Map of the day's events.  I didn't mark where any of the aerial engagements took place but I'd guess this one happened near Noi Bai airport, the center yellow/red graphic of the three marked. 
Indeed, USAF records show an F-4E loss of crew William Commodore Wood and Robert Roy Greenwood Jr. (Callsign TUFA 2) on this day.  But, the loss wasn't recorded as happening anywhere near Ha Noi...but over Laos.  Yet, Bong specifically mentions seeing the F-4 crash north of Ha Noi near the Tam Dao mountains (which is closer to Ha Noi).  

Fairly, "The Red Book" does not specifically state that Wood and Greenwood were Bong's target.  In fact, the Red Book only states the loss as "...very likely."  So, no confirmation, only the researcher's confident speculation.  Indeed, the Red Book offers that Woods/Greenwood may have been actually hit by AAA.  Still, Bong specifically mentions hitting an F-4E. 


Break break (again)

It's time to give more attention to the MiG-19's 3 30mm cannon.  If you squint, you can see the barrel of the cannon mounted in the wing root.  What you can't see is the one mounted in the fuselage.  The cannon in the wing roots each drew from a belt of 75 rounds while the fuselage cannon had 55(some).  So, let's call that a total 205 rounds.

With a rate of fire of 850-950 rounds per minute, the MiG-19 has about 15 seconds of fire or, more appropriately, 15 one-second tugs on the trigger.   With each shell head weighing about 2/3 of a pound, a one-second burst spewed approximately 14 explosive shells.  Put in practical terms, imagine 12 cans of soda pop, filled with explosive, traveling at about 1,700 miles per hour, hitting your car—it's going to leave a mark.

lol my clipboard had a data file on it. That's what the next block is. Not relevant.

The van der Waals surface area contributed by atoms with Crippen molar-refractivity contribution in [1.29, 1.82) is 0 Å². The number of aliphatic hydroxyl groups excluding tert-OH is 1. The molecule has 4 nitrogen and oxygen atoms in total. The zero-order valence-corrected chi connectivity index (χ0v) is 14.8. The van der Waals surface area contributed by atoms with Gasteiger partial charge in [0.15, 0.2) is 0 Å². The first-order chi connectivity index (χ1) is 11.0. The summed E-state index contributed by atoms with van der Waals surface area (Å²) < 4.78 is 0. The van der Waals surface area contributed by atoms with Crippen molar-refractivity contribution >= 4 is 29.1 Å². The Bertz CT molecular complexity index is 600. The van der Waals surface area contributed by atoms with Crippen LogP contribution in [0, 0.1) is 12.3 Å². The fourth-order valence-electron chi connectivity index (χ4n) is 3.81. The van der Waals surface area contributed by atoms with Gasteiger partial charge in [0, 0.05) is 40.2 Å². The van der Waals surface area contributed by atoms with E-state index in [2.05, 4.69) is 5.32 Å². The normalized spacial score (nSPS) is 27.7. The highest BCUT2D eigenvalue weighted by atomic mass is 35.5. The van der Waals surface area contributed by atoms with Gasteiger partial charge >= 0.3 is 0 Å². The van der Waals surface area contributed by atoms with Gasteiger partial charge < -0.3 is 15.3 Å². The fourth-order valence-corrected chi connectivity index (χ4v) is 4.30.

Hmmmm! (indeed).

Back to the battle.

When Bong disengaged, another F-4, flown by Maj. John Lucas and Douglas Mallow (34th TFS), got a lock on Bong's MiG and—through direct hit or close-proximity detonation—blew enough holes in the MiG to force Bong to eject.

Meanwhile, Quang was busy chasing the two F-105Gs (who were busy with SAM suppression).

At approximately 1144hrs, Quang had selected a target—apparently the #2 in the Thud two-ship—and fired one of his MiG's missiles.  It's important to note here that the MiG-19s typically did not carry missiles.  However, on this day, the 925th FR were testing out aerial adaptation of the (relatively) new Soviet SA-7 "Grail" ground to air missile (shoulder mounted by trained infantry).   Quang admitted that he fired his first missile too far away (no idea how far is too-far) and it went wide.  At 600 yards, he fired his second missile and it too missed.  He also fired two bursts of cannon (which also missed).